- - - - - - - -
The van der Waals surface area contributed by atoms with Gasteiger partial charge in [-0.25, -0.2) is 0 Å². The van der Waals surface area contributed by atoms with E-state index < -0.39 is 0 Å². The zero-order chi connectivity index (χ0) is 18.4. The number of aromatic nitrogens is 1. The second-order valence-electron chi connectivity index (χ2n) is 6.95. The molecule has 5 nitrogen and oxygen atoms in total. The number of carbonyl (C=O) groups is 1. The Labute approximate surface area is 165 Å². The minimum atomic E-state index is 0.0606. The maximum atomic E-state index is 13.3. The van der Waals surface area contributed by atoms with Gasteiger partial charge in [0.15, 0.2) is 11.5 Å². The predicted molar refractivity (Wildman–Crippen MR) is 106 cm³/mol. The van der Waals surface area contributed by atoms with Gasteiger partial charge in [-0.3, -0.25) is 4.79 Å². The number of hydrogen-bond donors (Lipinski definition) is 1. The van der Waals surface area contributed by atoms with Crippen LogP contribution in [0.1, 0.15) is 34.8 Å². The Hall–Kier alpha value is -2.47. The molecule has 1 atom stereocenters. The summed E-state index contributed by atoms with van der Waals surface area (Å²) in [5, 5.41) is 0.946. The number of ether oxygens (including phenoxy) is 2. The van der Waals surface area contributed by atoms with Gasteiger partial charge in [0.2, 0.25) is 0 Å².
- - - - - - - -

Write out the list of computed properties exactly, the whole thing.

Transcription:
The van der Waals surface area contributed by atoms with Gasteiger partial charge in [-0.25, -0.2) is 0 Å². The van der Waals surface area contributed by atoms with E-state index < -0.39 is 0 Å². The zero-order chi connectivity index (χ0) is 18.4. The number of aromatic nitrogens is 1. The second-order valence-electron chi connectivity index (χ2n) is 6.95. The molecule has 5 nitrogen and oxygen atoms in total. The number of carbonyl (C=O) groups is 1. The Labute approximate surface area is 165 Å². The minimum atomic E-state index is 0.0606. The maximum atomic E-state index is 13.3. The van der Waals surface area contributed by atoms with Gasteiger partial charge in [0.15, 0.2) is 11.5 Å². The predicted molar refractivity (Wildman–Crippen MR) is 106 cm³/mol. The van der Waals surface area contributed by atoms with Gasteiger partial charge in [-0.3, -0.25) is 4.79 Å². The number of hydrogen-bond donors (Lipinski definition) is 1. The van der Waals surface area contributed by atoms with Crippen LogP contribution in [0.1, 0.15) is 34.8 Å². The Hall–Kier alpha value is -2.47. The molecule has 1 atom stereocenters. The summed E-state index contributed by atoms with van der Waals surface area (Å²) in [5, 5.41) is 0.946. The number of ether oxygens (including phenoxy) is 2. The van der Waals surface area contributed by atoms with Gasteiger partial charge in [0.2, 0.25) is 0 Å².